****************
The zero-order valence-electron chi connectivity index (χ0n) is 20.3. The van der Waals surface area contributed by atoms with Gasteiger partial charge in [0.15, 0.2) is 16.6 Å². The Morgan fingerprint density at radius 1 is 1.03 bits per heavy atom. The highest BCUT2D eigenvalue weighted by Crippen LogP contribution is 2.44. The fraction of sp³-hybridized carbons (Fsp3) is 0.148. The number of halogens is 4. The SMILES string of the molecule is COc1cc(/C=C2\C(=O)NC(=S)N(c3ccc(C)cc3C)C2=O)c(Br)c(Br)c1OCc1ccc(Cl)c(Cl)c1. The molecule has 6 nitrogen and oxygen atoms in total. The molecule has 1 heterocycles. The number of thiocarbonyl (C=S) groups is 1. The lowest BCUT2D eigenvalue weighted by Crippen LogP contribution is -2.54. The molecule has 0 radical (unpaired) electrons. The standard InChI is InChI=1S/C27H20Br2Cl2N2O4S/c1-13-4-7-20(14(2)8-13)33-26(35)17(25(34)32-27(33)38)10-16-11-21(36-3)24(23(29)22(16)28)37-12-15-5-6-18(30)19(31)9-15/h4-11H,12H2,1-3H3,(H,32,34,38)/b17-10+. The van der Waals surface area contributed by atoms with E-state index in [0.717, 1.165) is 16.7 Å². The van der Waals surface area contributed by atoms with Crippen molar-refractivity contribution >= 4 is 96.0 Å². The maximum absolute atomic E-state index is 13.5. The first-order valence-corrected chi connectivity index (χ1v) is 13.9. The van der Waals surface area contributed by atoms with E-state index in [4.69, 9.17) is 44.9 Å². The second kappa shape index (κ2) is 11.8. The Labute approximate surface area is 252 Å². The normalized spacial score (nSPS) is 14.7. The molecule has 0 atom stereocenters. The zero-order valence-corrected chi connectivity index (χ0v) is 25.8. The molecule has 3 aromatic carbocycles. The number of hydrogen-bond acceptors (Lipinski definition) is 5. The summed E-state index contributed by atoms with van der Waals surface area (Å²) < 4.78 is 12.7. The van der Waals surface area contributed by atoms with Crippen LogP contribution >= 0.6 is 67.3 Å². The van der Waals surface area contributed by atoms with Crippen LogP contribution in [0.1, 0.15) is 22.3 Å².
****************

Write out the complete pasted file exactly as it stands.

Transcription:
The zero-order valence-electron chi connectivity index (χ0n) is 20.3. The van der Waals surface area contributed by atoms with Gasteiger partial charge in [0.15, 0.2) is 16.6 Å². The Morgan fingerprint density at radius 1 is 1.03 bits per heavy atom. The highest BCUT2D eigenvalue weighted by Crippen LogP contribution is 2.44. The fraction of sp³-hybridized carbons (Fsp3) is 0.148. The number of halogens is 4. The SMILES string of the molecule is COc1cc(/C=C2\C(=O)NC(=S)N(c3ccc(C)cc3C)C2=O)c(Br)c(Br)c1OCc1ccc(Cl)c(Cl)c1. The molecule has 6 nitrogen and oxygen atoms in total. The molecule has 1 heterocycles. The number of thiocarbonyl (C=S) groups is 1. The lowest BCUT2D eigenvalue weighted by Crippen LogP contribution is -2.54. The molecule has 0 radical (unpaired) electrons. The standard InChI is InChI=1S/C27H20Br2Cl2N2O4S/c1-13-4-7-20(14(2)8-13)33-26(35)17(25(34)32-27(33)38)10-16-11-21(36-3)24(23(29)22(16)28)37-12-15-5-6-18(30)19(31)9-15/h4-11H,12H2,1-3H3,(H,32,34,38)/b17-10+. The van der Waals surface area contributed by atoms with E-state index in [0.717, 1.165) is 16.7 Å². The van der Waals surface area contributed by atoms with Crippen molar-refractivity contribution >= 4 is 96.0 Å². The maximum absolute atomic E-state index is 13.5. The first-order valence-corrected chi connectivity index (χ1v) is 13.9. The van der Waals surface area contributed by atoms with E-state index in [4.69, 9.17) is 44.9 Å². The second kappa shape index (κ2) is 11.8. The Labute approximate surface area is 252 Å². The normalized spacial score (nSPS) is 14.7. The molecule has 0 atom stereocenters. The zero-order valence-corrected chi connectivity index (χ0v) is 25.8. The molecule has 3 aromatic carbocycles. The number of hydrogen-bond acceptors (Lipinski definition) is 5. The summed E-state index contributed by atoms with van der Waals surface area (Å²) < 4.78 is 12.7. The van der Waals surface area contributed by atoms with Crippen LogP contribution >= 0.6 is 67.3 Å². The van der Waals surface area contributed by atoms with Crippen LogP contribution in [0.1, 0.15) is 22.3 Å².